Europeans seem united on one point: They have focused on the limited nature of Obama's policy change, citing the continued plans for short-range missile defense. Some see the reversal on long-range defense as a temporary adjustment rather than a final verdict. What all this means for Obama and Europe, however, is a point of contention. Here are some responses from France and Germany, where public feelings about the missile shield have always been mixed.
- From France, Four Things to Remember Jean-Dominique Merchet, blogger for French newspaper Libération wrote that Obama's decision "required at least four remarks." First, he wrote, "the anti-missile defense continues. That which is abandoned is but a brick of the vast program of National Missile Defense, which remains." Second, this is a gesture towards Moscow. Third, it is also a gesture of "détente" toward Iran. Fourth, it most certainly snubs Eastern Europe, an area likely to be further piqued by "[Obama's] expected absence at the celebration of the twentieth anniversary of the fall of the Berlin Wall."
- Cause for Reflection in Central Europe, wrote Klaus-Dieter Frankenberger in the Frankfurter Allgemeine Zeitung. The countries that drew criticism from their neighbors for agreeing to host missile-defense bases "will consider carefully" whether they want to align themselves "so closely on a controversial matter with America" in the future "And the fundamental question remains: does Obama really think the Iranian nuclear program a threat? Or may we count on an about-face here as well?"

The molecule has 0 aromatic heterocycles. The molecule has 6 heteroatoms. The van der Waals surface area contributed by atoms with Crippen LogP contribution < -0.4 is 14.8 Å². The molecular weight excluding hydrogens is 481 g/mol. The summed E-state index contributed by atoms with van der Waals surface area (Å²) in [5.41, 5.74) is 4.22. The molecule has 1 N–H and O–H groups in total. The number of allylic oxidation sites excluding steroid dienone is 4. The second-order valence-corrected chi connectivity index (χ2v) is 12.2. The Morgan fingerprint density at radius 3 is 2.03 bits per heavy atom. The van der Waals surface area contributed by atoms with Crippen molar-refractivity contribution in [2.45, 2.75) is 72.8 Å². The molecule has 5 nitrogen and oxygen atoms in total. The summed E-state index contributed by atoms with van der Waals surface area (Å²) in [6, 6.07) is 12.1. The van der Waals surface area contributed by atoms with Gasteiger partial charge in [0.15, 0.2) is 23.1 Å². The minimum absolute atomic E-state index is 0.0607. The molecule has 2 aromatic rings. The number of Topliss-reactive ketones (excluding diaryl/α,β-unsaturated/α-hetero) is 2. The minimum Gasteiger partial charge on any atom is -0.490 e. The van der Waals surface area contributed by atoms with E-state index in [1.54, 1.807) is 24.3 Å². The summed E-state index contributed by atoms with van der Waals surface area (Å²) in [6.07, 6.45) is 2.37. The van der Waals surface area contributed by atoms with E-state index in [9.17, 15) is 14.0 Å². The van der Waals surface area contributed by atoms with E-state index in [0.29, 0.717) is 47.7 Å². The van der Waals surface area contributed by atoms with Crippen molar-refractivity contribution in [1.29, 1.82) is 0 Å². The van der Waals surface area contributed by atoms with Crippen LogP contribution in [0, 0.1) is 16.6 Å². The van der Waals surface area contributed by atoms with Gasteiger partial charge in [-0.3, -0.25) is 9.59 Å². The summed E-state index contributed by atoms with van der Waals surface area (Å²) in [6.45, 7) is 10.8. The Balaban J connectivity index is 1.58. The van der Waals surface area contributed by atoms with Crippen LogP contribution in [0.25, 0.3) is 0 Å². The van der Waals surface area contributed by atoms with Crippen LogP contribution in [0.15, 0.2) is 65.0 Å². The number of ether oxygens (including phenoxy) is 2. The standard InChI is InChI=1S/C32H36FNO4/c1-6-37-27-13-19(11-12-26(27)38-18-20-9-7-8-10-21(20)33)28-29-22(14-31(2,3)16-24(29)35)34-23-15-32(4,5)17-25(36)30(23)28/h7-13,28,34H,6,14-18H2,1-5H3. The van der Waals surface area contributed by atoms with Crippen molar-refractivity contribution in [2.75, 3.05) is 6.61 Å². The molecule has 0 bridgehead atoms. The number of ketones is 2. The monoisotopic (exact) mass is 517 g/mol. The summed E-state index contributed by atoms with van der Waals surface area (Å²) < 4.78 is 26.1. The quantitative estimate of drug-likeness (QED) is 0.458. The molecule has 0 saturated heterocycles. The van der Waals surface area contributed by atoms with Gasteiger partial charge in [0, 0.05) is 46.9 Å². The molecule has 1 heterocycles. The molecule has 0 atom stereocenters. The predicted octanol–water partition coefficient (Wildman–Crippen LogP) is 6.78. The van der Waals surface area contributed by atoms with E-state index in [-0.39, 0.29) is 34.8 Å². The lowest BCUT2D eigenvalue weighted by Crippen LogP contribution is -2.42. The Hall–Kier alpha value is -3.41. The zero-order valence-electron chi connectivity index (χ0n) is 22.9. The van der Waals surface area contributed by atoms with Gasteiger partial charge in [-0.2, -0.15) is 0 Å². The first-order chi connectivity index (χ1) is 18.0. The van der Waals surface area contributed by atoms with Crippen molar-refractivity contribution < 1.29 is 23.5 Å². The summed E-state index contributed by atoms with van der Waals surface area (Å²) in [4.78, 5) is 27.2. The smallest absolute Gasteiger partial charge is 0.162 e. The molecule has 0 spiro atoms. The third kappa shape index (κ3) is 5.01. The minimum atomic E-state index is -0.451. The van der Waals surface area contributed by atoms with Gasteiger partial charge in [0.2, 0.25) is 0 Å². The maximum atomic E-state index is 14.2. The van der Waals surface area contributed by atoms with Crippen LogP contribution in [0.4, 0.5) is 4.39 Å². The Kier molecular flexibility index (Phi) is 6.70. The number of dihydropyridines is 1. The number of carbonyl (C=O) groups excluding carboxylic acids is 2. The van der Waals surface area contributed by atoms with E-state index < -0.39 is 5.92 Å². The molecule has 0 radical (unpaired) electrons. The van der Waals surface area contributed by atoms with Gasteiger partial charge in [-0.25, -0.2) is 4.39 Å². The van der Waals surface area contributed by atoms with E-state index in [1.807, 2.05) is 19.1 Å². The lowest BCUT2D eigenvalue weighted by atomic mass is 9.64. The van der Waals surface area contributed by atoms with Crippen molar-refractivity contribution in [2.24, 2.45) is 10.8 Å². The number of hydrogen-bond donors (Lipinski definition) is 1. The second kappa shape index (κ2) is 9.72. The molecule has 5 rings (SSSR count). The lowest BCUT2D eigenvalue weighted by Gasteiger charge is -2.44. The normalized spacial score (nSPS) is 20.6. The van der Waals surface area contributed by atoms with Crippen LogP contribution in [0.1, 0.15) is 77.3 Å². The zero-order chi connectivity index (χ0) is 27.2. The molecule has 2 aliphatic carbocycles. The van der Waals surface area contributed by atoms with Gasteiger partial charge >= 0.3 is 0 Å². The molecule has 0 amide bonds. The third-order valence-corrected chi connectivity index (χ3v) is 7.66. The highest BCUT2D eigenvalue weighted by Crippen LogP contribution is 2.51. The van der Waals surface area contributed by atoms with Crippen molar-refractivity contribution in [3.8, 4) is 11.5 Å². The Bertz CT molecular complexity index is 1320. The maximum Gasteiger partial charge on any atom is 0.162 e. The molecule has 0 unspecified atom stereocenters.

- It's About Iran, Not Europe, proclaimed Christoph von Marschall in the German paper Die Zeit. "Obama is evaluating U.S. interests very level-headedly." But the Central European countries won't find that reassuring, he added.
A side effect of the shift: the disappointment over America will lead Poland and the Czech Republic again closer to Western Europe. The split in the EU from the Bush years will reverse itself, at least a little.
- Great Move, Here's How Germany Can Help Paul-Anton Krüger of the Sueddeutsche Zeitung thought Obama's decision showed "courage, risk-readiness, and resolve." He said the abandoned program had been "the greatest encumbrance" for U.S.-Russian relations and "had also alienated many allies in Western Europe." But "Obama will find his move to a new, cooperative foreign policy difficult to achieve if Europe doesn't support him, united." This is where Germany can help, he said, by stepping in and using its "good relationship with the Kremlin" to make sure Poland and the Czech Republic feel secure.